March 24th, 2010 -- California’s pursuit of algebra for all is becoming algebra forever for too many students.
A new study sponsored by the Noyce Foundation that looked into the dark art of math placement found that unexplainably large numbers of eighth grade Algebra students are being assigned to repeat Algebra in high school, to their detriment. At least half of these students end up doing worse in the course the second time around. A high proportion of the repeaters are non-Asian minority students, the data indicate.
The Noyce Foundation is due to release its Pathways Study later this month. The lead researchers presented the findings at the second of three forums on “Closing the Achievement Gap in Silicon Valley,” co-sponsored by the Silicon Valley Education Foundation and the Silicon Valley Community Foundation.
● smf notes that the Educated Guess is a publication of, and Fensterwald is an employee of the Silicon Valley Education Foundation
The study was limited to nine school districts in the Bay Area, but there’s no reason to doubt the same pattern isn’t statewide. The implication is that subjective and restrictive math placement policies are inhibiting students from pursuing and qualifying for a four-year state university.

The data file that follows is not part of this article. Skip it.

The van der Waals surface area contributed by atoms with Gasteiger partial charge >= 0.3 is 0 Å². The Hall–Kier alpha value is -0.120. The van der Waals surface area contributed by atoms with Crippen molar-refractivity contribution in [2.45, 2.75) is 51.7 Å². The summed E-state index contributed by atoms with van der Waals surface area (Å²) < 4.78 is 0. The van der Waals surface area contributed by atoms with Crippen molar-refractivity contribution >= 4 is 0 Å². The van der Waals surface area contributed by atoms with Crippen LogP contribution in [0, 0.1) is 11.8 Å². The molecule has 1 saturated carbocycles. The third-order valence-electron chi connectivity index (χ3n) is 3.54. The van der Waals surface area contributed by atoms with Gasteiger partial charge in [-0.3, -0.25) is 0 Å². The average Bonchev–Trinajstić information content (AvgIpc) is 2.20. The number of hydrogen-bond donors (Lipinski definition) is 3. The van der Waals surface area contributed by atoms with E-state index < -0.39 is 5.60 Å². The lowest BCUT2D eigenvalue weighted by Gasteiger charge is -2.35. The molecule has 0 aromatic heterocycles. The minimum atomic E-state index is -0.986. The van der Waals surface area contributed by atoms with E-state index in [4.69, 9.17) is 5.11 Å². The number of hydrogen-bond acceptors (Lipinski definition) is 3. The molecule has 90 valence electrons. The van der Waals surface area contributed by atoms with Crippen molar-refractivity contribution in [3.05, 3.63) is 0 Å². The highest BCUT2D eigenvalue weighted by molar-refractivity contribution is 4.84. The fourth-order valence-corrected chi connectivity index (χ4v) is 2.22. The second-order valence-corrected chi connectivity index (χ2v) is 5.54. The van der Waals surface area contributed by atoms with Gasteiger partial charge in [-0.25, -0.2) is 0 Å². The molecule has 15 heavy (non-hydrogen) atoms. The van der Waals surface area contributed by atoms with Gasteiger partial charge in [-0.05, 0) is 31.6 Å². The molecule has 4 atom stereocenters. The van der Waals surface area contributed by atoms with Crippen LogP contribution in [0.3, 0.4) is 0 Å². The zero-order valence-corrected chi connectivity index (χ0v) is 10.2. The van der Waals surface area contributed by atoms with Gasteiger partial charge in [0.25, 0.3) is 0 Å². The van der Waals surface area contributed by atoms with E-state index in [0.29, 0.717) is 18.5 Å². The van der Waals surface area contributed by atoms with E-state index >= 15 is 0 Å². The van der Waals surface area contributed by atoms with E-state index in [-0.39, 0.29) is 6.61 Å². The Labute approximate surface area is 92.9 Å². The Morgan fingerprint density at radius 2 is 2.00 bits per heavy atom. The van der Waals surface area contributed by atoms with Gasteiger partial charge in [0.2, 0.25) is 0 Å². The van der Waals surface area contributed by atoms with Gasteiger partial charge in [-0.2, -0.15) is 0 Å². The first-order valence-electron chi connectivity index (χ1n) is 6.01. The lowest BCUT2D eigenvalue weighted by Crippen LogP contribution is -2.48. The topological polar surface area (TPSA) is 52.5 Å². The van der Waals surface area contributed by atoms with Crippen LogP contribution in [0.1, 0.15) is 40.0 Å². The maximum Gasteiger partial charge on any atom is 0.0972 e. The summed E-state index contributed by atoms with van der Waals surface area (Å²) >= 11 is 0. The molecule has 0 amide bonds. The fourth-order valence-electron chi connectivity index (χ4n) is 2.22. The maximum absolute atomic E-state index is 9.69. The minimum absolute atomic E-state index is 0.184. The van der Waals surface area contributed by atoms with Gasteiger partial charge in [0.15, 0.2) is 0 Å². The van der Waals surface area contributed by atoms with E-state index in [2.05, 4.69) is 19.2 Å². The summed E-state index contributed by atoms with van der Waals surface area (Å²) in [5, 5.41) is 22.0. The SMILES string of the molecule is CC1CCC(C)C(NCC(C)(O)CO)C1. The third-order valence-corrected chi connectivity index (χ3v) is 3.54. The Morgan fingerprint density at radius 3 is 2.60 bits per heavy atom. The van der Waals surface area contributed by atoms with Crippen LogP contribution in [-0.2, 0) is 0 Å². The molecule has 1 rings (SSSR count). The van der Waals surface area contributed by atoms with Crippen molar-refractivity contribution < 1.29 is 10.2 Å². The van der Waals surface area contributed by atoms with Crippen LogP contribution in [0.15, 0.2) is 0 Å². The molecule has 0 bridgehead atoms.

The filters also may be turning students off to technical and scientific careers by branding them as math failures early in high school. Steve Waterman, a retired Bay Area superintendent and lead researcher, went as far as to tell the Silicon Valley audience that the Valley wouldn’t have to import so many engineers if schools stopped disenfranchising students from higher math. It’s that serious a problem.
California is alone among states in promoting universal Algebra I for eighth graders. From 2003 to 2008, the number of eighth graders enrolled in Algebra increased 63 percent, to 247,000, and the number of students who passed the state Algebra I test increased 76 percent. The rate of proficiency actually rose from 39 percent to 42 percent.
Meanwhile, the debate rages whether many eighth graders are prepared for algebra. The California School Boards Assn. and the Assn. of California School Administrators have sued the State Board of Education over the universal Algebra policy. The issue remains in court.
Slightly more than half of students statewide and in the nine-district Noyce study took Algebra I in eighth grade last year. Researchers found that 65 percent of the nearly 2,000 students studied were reassigned Algebra or Honors Algebra (some schools didn’t offer the latter) in ninth grade instead of Geometry. Even 35 percent of the students who got a B- or better grade were required to repeat the course. And most surprising – or shocking — 60 percent of students who scored proficient or advanced on the CST, the standardized algebra test, were forced to repeat in ninth grade.